During the most recent U.S. election, the government of Russia appears to have attempted to use social media to influence matters, though how much difference its comparatively feeble efforts made is a matter of debate. But what if social media companies themselves get into the act, by, for example, influencing search engine results?
Last night, Fox News commentator Tucker Carlson told his nearly three million viewers about a memo he says was leaked to his team, which provides evidence of just such an effort. It was apparently written by Eliana Murillo, then Head of Multicultural Marketing for Google, on November 9, 2016, to two Google vice-presidents. It is dated a day after the U.S. election, which saw Donald Trump unexpectedly defeat Hillary Clinton for the presidency. The recipients apparently forwarded it to other staff members. And from there, it seems, someone offered it to Tucker Carlson Tonight.
The nub of the story is, according to Carlson, that
Murillo touts Google’s multi-faceted efforts to boost Hispanic turnout in the election. She notes that Latinos voted in record-breaking numbers, especially in states like Florida, Nevada, and Arizona, the last of which she describes as “a key state for us.”
So far, it might just be good corporate citizenship. But the four-page memo made clear that Google had been picking a side using its social media dominance:
She brags that the company used its power to ensure that millions of people saw certain hashtags and social media impressions with the goal of influencing their behaviour during the election.
Elsewhere in the e-mail Murillo says Google supported “partners like Voto Latino to pay for rides in key states” She describes this assistance as a “silent donation.” Mario then says that google helped Voto Latino create ad campaigns to promote those rides. Now, officially Voto Latino is a non-partisan entity but that is a sham. Voto Latino is vocally partisan. Recently, the group declared that Hispanics — all Hispanics — are in Trump’s crosshairs. They said they planned to respond to this by registering another million additional Hispanic voters in the next presidential cycle. [link added] Tucker Carlson, “Email shows Google tried to help elect Clinton” at Tucker Carlson Tonight
Google has not denied that the e-mail is genuine. The firm’s legal position with respect to such “silent donations” will doubtless interest some but, right or wrong, it is politics as usual.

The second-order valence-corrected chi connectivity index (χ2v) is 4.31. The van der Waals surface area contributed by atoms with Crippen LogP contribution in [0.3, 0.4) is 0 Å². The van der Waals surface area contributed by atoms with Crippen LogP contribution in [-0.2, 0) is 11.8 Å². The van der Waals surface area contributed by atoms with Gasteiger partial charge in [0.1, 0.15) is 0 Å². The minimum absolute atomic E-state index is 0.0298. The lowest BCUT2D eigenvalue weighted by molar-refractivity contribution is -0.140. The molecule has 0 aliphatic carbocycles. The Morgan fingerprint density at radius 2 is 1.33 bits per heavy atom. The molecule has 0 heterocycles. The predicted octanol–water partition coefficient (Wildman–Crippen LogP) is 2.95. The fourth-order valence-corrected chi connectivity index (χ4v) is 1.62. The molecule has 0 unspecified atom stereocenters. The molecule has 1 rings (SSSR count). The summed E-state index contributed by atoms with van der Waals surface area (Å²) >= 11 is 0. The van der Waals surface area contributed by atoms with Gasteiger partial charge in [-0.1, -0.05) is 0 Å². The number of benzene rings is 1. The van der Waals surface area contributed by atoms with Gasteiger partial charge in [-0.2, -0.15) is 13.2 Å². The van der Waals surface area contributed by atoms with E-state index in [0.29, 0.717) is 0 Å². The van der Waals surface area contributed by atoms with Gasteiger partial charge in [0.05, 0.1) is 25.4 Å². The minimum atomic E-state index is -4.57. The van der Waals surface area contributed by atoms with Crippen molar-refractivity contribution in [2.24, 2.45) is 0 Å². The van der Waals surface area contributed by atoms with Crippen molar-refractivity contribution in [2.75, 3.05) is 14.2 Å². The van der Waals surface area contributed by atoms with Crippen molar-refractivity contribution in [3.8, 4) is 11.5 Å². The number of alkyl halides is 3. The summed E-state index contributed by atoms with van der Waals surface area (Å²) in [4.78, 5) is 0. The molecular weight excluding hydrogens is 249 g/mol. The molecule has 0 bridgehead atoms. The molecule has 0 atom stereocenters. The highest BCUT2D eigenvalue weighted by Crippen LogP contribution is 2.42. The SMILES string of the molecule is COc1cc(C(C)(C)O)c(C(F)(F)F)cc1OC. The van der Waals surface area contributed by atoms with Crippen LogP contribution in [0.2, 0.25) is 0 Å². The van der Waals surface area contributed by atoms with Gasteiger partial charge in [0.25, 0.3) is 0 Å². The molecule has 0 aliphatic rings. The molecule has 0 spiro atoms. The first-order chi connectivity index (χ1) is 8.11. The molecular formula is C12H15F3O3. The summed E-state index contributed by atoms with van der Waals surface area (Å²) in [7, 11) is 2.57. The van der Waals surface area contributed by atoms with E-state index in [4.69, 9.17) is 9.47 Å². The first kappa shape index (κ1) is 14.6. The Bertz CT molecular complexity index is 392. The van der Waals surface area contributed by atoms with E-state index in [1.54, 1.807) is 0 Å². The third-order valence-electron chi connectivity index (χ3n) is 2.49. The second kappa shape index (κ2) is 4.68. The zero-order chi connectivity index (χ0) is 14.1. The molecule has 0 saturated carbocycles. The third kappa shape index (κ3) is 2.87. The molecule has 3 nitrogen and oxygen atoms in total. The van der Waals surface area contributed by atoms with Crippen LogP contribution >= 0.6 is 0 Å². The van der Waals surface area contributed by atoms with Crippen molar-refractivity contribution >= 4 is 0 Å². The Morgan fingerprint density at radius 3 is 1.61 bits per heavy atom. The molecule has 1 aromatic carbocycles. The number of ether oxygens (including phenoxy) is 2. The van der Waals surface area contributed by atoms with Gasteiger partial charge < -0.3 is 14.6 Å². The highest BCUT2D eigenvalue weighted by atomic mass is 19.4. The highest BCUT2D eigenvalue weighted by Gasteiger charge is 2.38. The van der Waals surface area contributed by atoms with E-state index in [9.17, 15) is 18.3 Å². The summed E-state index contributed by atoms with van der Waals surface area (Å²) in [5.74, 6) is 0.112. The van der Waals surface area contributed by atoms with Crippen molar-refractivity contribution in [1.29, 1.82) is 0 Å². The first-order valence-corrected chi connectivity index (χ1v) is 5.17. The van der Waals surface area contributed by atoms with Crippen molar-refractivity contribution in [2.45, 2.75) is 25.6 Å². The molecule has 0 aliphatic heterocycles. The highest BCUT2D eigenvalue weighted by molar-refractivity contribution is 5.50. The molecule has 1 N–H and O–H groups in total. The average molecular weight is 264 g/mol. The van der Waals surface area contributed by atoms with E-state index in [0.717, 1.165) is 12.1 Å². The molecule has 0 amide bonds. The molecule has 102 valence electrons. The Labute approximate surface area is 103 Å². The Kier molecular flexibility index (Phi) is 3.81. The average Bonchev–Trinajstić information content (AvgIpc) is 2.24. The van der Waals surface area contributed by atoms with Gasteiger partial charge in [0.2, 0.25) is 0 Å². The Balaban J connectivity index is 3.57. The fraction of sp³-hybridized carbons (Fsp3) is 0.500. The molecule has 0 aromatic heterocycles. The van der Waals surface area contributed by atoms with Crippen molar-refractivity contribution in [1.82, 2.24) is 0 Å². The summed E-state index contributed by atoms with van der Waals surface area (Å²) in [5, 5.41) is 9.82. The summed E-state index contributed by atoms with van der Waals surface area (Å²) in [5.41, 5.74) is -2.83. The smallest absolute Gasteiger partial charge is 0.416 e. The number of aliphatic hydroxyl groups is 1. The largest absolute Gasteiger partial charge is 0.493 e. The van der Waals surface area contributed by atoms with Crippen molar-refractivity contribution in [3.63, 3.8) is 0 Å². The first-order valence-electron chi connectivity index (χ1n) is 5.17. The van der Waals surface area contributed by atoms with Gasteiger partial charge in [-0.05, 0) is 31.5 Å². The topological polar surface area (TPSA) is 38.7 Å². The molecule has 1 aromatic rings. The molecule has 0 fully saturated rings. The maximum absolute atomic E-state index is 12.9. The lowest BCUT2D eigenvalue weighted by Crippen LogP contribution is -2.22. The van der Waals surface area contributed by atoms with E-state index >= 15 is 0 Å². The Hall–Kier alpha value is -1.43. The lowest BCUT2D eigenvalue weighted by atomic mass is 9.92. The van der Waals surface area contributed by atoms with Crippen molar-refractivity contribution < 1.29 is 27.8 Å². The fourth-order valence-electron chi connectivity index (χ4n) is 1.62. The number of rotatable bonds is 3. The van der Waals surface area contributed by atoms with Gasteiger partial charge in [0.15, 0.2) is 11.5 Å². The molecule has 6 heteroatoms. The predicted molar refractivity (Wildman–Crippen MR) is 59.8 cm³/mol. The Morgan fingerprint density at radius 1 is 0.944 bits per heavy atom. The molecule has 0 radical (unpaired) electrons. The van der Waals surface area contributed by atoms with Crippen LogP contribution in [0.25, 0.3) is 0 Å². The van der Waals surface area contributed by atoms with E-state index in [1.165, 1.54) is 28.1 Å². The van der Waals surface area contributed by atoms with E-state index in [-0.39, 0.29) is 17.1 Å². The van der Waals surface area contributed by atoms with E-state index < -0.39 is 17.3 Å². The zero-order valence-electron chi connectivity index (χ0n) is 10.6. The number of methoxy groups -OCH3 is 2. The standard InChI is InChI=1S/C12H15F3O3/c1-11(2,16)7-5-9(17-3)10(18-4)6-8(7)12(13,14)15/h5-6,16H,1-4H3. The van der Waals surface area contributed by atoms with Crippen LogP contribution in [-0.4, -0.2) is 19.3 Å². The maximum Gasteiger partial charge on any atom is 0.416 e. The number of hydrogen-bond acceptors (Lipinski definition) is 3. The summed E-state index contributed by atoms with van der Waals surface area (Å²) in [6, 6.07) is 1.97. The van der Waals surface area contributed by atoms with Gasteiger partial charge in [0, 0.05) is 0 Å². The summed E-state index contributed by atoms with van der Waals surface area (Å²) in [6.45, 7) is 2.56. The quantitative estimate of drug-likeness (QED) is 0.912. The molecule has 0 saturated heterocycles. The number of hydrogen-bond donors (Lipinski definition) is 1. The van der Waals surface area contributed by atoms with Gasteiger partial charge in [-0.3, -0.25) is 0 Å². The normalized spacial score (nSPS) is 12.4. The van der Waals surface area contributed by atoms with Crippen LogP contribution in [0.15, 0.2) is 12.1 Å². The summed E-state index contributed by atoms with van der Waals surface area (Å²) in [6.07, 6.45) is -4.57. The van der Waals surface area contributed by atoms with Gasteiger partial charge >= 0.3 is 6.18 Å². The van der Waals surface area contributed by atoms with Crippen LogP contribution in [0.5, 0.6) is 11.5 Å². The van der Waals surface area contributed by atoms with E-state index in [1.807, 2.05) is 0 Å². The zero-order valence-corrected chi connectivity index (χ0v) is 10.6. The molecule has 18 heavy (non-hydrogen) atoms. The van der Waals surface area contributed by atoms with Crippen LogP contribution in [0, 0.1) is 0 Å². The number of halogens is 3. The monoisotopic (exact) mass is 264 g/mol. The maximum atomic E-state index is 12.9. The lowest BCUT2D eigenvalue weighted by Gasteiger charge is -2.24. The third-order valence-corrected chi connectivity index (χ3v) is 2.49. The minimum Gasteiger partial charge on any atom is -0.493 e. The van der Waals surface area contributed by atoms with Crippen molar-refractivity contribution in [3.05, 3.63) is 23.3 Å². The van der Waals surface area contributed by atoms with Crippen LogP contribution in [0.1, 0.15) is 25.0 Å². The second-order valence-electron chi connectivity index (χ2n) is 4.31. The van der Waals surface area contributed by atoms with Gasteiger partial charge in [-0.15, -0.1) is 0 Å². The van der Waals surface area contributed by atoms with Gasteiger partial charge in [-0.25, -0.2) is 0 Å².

By contrast, the unchallenged manipulation of search engine results during elections is a new phenomenon made possible by the domination of the internet by a few big players. Canadian commentator Mark Steyn offered Carlson some thoughts on that:
Well, we should be deeply concerned. As you said, … everyone goes bananas because [Russia] bought up one hundred grand of Facebook ads or whatever it was. Google is already more powerful in terms of its control over people’s lives than almost every government on the planet. And I would say arguably that it has more control over American lives than, say, the government of Russia does, as a practical matter.
Now people are very naive about Google searches. They think that it doesn’t … whether you’re in a hotel in Des Moines or whether you’re hanging upside down in your bondage dungeon in Poughkeepsie, when you enter the Search results, everything’s the same. As this lady, Eliana Murillo, has explained, they’re actually capable now of targeting election content specifically to certain voting groups. So this isn’t like Rock the Vote or public attempts to get out the vote, this is where the world’s most powerful company is using data mining to channel election info-, partisan information to key voting demographics. That’s very disturbing because they’d steal the election and you’d never know it. … What if you had a monopoly on people’s access to information and without them even knowing about it, just when they happen to open up their phone or their laptop in the morning, you are able to direct them to your candidate without anybody knowing it. Mark Steyn, “Steyn: Google has more control over lives than Russia” at Tucker Carlson Tonight
But Google can’t own everything, after all, it seems. The election didn’t work out the way the memo writer had hoped because Latino Americans apparently did not vote en bloc. According to a copy obtained by the Washington Examiner:
Ultimately, after all was said and done, the Latino community did come out to vote, and completely surprised us,” Murillo wrote in the email. “We never anticipated that 29% of Latinos would vote for Trump. No one did. We saw headlines like this about early voter turn out and thought that this was finally the year that the ‘sleeping giant’ had awoken. Diana Stancy Correll, “Emails show Google executive discussing effort to encourage Latino vote, surprised so many voted for Trump” at Washington Examiner
The writer was clearly very upset (“devastating for our Democratic Latino community,” in the memo’s words) but probably does not speak for everyone at the firm. It’s worth noting that many Google employees are unhappy with their company’s authoritarianism, which suggests that they might prefer that it stay out of electoral politics.
But perhaps the takehome point here is that the effort at Googling the vote did not work as planned. We are not, it seems, addicted enough to social media for that. Or else social media is not pervasive enough yet.
But that’s nothing to be complacent about. Right now, Google even owns YouTube, by which the videos below continue to be visible, for now.
Note: The transcripts above were prepared by Denyse O’Leary, Ottawa, September 11, 2018, from these videos.
See also: George Gilder: Life after Google will be okay People will take ownership of their own data, cutting out the giant “middle man”
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